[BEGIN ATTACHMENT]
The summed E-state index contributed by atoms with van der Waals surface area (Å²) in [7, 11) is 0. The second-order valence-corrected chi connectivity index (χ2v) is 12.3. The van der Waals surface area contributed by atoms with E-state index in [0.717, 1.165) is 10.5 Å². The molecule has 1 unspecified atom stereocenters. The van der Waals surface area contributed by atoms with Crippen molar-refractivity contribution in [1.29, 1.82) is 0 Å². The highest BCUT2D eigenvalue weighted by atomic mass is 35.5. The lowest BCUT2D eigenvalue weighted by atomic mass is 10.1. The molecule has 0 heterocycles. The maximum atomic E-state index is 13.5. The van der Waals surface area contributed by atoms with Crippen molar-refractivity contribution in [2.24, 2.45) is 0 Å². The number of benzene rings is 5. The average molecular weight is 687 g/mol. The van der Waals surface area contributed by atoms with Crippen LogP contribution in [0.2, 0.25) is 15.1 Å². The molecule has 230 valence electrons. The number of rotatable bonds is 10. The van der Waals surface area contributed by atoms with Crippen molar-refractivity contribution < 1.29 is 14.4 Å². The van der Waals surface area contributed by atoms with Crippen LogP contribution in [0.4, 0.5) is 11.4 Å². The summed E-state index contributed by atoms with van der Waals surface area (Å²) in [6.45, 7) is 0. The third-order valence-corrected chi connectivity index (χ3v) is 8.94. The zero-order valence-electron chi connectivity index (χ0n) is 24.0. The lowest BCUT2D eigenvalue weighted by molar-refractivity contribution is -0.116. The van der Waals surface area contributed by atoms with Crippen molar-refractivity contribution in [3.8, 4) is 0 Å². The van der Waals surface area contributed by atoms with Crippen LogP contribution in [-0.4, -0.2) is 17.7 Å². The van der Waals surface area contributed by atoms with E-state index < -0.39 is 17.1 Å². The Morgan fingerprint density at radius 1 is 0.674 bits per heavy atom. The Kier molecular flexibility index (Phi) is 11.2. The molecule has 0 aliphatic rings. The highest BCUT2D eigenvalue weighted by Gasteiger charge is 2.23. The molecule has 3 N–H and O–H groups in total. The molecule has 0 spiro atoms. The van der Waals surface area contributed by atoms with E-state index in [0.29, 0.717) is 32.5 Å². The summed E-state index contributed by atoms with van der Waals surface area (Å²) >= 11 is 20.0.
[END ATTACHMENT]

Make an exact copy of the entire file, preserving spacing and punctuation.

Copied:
The summed E-state index contributed by atoms with van der Waals surface area (Å²) in [7, 11) is 0. The second-order valence-corrected chi connectivity index (χ2v) is 12.3. The van der Waals surface area contributed by atoms with E-state index in [0.717, 1.165) is 10.5 Å². The molecule has 1 unspecified atom stereocenters. The van der Waals surface area contributed by atoms with Crippen molar-refractivity contribution in [1.29, 1.82) is 0 Å². The highest BCUT2D eigenvalue weighted by atomic mass is 35.5. The lowest BCUT2D eigenvalue weighted by atomic mass is 10.1. The molecule has 0 heterocycles. The maximum atomic E-state index is 13.5. The van der Waals surface area contributed by atoms with Crippen molar-refractivity contribution in [2.24, 2.45) is 0 Å². The number of benzene rings is 5. The average molecular weight is 687 g/mol. The van der Waals surface area contributed by atoms with Crippen LogP contribution in [0.2, 0.25) is 15.1 Å². The molecule has 230 valence electrons. The number of rotatable bonds is 10. The van der Waals surface area contributed by atoms with Crippen molar-refractivity contribution < 1.29 is 14.4 Å². The van der Waals surface area contributed by atoms with Crippen LogP contribution in [0.4, 0.5) is 11.4 Å². The summed E-state index contributed by atoms with van der Waals surface area (Å²) in [6.45, 7) is 0. The third-order valence-corrected chi connectivity index (χ3v) is 8.94. The zero-order valence-electron chi connectivity index (χ0n) is 24.0. The lowest BCUT2D eigenvalue weighted by molar-refractivity contribution is -0.116. The van der Waals surface area contributed by atoms with Crippen molar-refractivity contribution in [3.8, 4) is 0 Å². The van der Waals surface area contributed by atoms with Crippen LogP contribution in [-0.4, -0.2) is 17.7 Å². The van der Waals surface area contributed by atoms with E-state index < -0.39 is 17.1 Å². The Morgan fingerprint density at radius 1 is 0.674 bits per heavy atom. The Kier molecular flexibility index (Phi) is 11.2. The molecule has 0 aliphatic rings. The highest BCUT2D eigenvalue weighted by Gasteiger charge is 2.23. The molecule has 3 N–H and O–H groups in total. The molecule has 0 spiro atoms. The van der Waals surface area contributed by atoms with E-state index in [0.29, 0.717) is 32.5 Å². The summed E-state index contributed by atoms with van der Waals surface area (Å²) >= 11 is 20.0.